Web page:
Before we jump into a little biography and piece about guitarist Tosin Abasi, first have a listen to the song below:
Wow... right? Within one minute of that song, the listener is left flabbergasted by such a great guitar player. There are moments where his speed and rhythm directly copy the drums and it makes for an awesome composition. Hopefully you noticed that Tosin does not play a normal six string guitar, his guitar fretboard is huge and near foreboding for a novice guitarist.
Tosin, whose full name is Oluwatosin Ayoyinka Olumide Abasi, was born to Nigerian immigrants in Washington D.C. Like many guitarists he was self taught, even relying on the popular VHS video tutorials of well known 80's and 90's hair metal musicians. For those who remember those videos, sometimes they were absurd and over the top. The bands Tosin has played in have been labeled "technical metalcore" and "instrumental progressive metal". This style of music can also go by a variety of names, but its hallmark is a technical mastery of the guitar. Even for those who really aren't fans of heavy metal, it is hard to not be amazed at the skills of such players as Tosin Abasi.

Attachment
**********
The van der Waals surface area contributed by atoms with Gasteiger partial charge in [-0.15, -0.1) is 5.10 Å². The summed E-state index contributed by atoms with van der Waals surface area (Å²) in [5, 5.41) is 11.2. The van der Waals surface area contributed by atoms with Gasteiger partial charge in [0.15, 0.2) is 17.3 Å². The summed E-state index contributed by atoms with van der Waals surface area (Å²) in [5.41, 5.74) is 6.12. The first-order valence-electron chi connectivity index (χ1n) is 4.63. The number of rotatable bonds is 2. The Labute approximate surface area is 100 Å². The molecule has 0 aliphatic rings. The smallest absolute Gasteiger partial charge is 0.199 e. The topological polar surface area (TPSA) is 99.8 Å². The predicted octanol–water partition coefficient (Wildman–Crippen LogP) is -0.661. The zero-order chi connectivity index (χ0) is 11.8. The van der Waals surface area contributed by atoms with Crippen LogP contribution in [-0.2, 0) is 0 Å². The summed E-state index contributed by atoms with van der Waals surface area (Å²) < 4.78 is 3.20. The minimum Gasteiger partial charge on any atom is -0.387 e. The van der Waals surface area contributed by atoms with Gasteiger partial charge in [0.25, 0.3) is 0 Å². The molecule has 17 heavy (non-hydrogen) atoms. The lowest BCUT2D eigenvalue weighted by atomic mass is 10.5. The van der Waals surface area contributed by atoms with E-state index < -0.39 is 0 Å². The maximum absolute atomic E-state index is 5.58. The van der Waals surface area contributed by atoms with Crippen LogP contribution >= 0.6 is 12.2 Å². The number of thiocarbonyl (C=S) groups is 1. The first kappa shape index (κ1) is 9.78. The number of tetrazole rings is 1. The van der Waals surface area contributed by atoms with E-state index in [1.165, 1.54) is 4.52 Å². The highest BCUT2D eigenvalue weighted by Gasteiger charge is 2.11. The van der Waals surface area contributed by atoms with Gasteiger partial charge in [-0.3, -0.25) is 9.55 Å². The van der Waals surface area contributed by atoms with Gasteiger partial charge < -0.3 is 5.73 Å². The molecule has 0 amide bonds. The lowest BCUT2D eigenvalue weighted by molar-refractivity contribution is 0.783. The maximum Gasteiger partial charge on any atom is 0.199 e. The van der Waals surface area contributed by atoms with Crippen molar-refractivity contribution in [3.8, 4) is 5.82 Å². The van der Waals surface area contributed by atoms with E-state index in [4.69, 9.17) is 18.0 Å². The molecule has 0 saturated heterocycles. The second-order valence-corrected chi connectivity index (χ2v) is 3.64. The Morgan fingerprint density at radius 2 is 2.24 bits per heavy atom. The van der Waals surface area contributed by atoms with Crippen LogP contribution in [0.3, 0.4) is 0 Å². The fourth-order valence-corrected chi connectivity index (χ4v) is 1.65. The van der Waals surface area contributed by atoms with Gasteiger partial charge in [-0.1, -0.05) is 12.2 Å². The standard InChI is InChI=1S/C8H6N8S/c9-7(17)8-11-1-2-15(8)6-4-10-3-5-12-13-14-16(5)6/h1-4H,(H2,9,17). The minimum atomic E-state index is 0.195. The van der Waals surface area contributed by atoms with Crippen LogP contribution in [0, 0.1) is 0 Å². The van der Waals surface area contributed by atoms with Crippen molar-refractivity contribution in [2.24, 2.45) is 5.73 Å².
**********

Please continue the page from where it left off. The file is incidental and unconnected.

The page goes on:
Playing technical metalcore and similar types of music requires 1000s of hours of practice leading to absolute mastery of the guitar fretboard. If you want to play at the speed of great guitarists like Tosin, a metronome is required daily practice. Many hardcore metal players use the metronome so often; they can hear it in their dreams! And as if playing guitar with six strings isn't complicated enough, many technical metal players like Tosin, play seven and eight string guitars! However, whether you are using a six, seven, or eight string guitar, the key is to practice until your muscle memory is perfect. It takes a special kind of guitar player to build these kinds of skills, nearly being obsessive in practice and goals. In my experience heavy metal guitar soloists have a near religious practice schedule.